In the SW corner of the piazza is Arco dei Becci. This was the original gate to the city. It was protected by the large tower to the left, Torre die Cugnanesi. If you look closely, you can see what looks like a military overlook, used for protection. In actuality, this was the wall of the original ancient city.
Torre dei Becci
To the left of Cugnanesi, you will see another large tower coming from the heart of the building, Torre dei Becci, dating back to the 13th century. The Becci family members were wealthy merchants and politicians. Like the other towers, this was built to show power.
Torri degli Ardinghelli
The Ardinghelli family was one of the most important families of San Gimignano. They became rich by trade and finance. The Salvucci family, their archenemies, was the other powerful family in town. These two towers were built to anger the Salvucci family. They were built higher than the Clock Tower but were cut down due to the height law.
Pellari Palace Tower
Directly to the left of the Ardinghelli towers sits the Pellari Tower. No one knows the exact date of its construction. A good guess is around 1237. It is a simple tower, and you can pick it out by the decorative brick, slanted roof, and lack of windows.
Torri dei Salvucci
These two towers belonged to the other most important family of the city, the Salvucci family. These were built to surpass the two Ardinghelli towers on the other side of the square. They were taller than the allowed height and have been cut down to size. The locals call them the twin towers.
In the heart of San Gimignano, on Via San Giovanni, you can see the House and Tower Campatelli (built near the end of the 12th century.) Over the years, it has had many facelifts and additions. It is the only tower in town to have the original interior restored with furnishings. To see the house and tower, you should reserve tickets ahead of time –> reserve tickets here <– It’s a very cool place!
The Chigi Tower is the small tower in the middle of the Salvucci towers and Clock Tower. This tower is one of the smallest and was built in 1280. It’s the cute one in the middle of the photo.
The big tower is the highest tower of San Gimignano (hence the name) and is located directly next to the church. You can go up the tower and enjoy the views. It was built in 1311 and stands 177 feet tall (54 meters.)
This piazza is north of Piazza della Cistern and is where the main church of the San Gimignano stands. Inside the church are some amazingly preserved frescos. Stop by and take a look!
City Hall and Museum of Sacred Art
To the left of the church, you will see the gorgeous City Hall. You can walk around to a small courtyard. There is also gorgeous art, frescos and ancient relics, inside the City Hall at the Museum of Sacred Art. It is open daily and you can pay at the door.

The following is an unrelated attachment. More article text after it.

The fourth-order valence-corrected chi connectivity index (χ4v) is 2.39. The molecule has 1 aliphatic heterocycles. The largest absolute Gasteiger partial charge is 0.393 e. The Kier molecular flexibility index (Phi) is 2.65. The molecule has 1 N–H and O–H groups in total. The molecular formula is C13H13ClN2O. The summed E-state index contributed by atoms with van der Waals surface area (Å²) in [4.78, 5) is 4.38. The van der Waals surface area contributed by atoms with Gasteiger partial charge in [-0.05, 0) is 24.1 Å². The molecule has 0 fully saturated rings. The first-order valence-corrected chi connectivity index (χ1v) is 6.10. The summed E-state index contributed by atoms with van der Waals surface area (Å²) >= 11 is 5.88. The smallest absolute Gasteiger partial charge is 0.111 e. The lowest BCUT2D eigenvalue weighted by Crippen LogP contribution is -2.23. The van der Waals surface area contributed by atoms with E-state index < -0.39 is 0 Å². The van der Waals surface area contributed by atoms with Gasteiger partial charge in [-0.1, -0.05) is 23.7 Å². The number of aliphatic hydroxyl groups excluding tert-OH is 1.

The square just down from City Hall is known as Piazza della Propositura. At the right side of the square is the Lodge of the Baptistery. It has beautifully engraved scenes showing the baptism of Jesus.
Don’t forget to taste the local cheese and wine! San Gimignano is one of the few areas in Tuscany known for white wine. If you want to do a local wine tour, reserve tickets here. I mean, it is wine country. Mamma Mia!
I know you are hungry after all that walking! Check out the gourmet shops in San Gimignano known for selling wild boar sausage and prosciutto. If you are a food lover or cook, and want to take a local cooking class paired with dinner and wine, reserve tickets here.
Lastly, in the main square, is the most famous gelato shop in Italy, Galateria Dondoli. It has won “best gelato” in Italy and Europe, multiple times. You will see a huge line, but it is worth the wait. If you are looking for info on eating out in Italy, check out how to dine out in Italy.
If you have not had enough of towers in Tuscany, Check out this guide on how to enjoy the Tower of Pisa without the crowds. Pisa is only a hop, skip, and a jump from San Gimignano. There is another little know lake town, called Lake Orta, that if you are looking for cool and unknown this is the place.
The spoken language in San Gimignano is Italian, and English speakers are limited. If you want the full experience of Italy, take a free Italian lesson with our friends at Pimsleur.
I hope you enjoyed the Towers of San Gimignano as much as we did! Did I forget anything or do you have any questions? If so, please drop a comment below!
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Christopher James Mitchell
Stella the Travelerette
Siddharth and Shruti
Leigh Anne Borders
Arnav @ Eat, Travel, Live and REPEAT
Trisha Lyn Fawver